Win Swenson: Because it appears that senior executives were involved in the apparent misconduct, the decision whether or not to disclose it is one squarely for the board itself. In a few circumstances (for example in the health and safety areas), disclosure of misconduct can be legally required but in most cases disclosure to authorities is a business decision.
Here, however, the wiser decision to is to disclose quickly, because failing to disclose is extremely risky.
To understand why, it is important to understand the enforcement landscape for anti-competitive behaviour. Even if no UK or other nation’s criminal laws have been broken, if US authorities discover the activity, they would go after Globetech and its executives very aggressively – and they would get help from their UK and EU counterparts along the way.
US authorities take the position that even where “cartel” activity occurs outside the US and is legal where the agreements were made, if the agreements have an impact on US commerce, a US crime has been committed.
US authorities have actively pursued price fixing conspiracies in both Asia and Europe, and under new bilateral agreements, the enforcement authorities of other nations and jurisdictions have stood ready to help. Ian Norris, former chief executive of Morgan Crucible, the British-based engineering company, was arrested and the subject of US extradition efforts in a price-fixing case that caused a major stir in Britain in 2005.
Just as with Globetech, the alleged cartel activity in the Morgan Crucible case occurred prior to 2003 when such activity was criminalised in the UK.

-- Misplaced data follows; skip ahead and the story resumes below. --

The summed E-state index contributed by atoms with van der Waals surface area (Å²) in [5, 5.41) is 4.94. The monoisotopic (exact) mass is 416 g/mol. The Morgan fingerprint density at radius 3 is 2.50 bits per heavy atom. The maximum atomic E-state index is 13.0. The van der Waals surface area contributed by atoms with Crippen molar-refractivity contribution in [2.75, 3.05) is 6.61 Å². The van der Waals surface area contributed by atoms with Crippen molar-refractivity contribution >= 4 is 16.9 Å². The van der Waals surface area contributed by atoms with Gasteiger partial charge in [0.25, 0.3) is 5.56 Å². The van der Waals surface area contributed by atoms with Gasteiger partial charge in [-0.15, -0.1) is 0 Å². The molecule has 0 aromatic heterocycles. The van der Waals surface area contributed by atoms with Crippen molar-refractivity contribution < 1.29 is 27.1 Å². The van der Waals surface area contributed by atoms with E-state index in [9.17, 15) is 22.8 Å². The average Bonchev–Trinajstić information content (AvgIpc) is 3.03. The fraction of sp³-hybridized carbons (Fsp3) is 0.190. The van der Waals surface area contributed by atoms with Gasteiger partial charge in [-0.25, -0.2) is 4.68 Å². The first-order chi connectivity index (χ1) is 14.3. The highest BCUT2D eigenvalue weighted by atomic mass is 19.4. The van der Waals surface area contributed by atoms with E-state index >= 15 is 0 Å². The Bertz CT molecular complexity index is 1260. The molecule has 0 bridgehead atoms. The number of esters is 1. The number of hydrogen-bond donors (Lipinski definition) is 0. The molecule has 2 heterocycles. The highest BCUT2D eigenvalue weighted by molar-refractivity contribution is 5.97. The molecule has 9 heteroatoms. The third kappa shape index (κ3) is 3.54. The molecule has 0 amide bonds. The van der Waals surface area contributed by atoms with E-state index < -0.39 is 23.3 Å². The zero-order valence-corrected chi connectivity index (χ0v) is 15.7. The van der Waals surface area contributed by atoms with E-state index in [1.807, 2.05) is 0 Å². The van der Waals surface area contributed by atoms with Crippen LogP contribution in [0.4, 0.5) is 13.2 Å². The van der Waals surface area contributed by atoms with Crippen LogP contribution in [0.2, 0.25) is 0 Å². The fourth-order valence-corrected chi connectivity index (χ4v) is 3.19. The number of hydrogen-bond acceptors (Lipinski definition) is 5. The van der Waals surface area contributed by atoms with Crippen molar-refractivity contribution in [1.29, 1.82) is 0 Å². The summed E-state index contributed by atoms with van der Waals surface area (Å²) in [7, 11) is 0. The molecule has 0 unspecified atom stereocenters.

But the most compelling reason the board should consider disclosure is a “carrot” that is provided to a company in a price-fixing conspiracy that is the first to disclose the cartel activity to authorities. Under US policy, and now other jurisdictions such as the EU, a company that is “first in” to disclose cartel activity is given amnesty from prosecution and criminal fines, whereas a company that was part of the cartel but not first in would face staggering penalties.
A good example of how this can work is the conspiracy between Sotheby’s and Christie’s auction houses. Christie’s went to US authorities and was not prosecuted in the US nor required to pay fines by the EU. Sotheby’s was criminally charged by US authorities and assessed substantial fines in the US and EU.
All of this has two implications for boards. First, enforcement is increasingly global – and the board’s response to alleged misconduct must therefore not be parochial either. Second, because the board’s first obligation is to protect shareholders – not executives – the board must at least consider voluntary disclosure of offences whenever serious misconduct has taken place.
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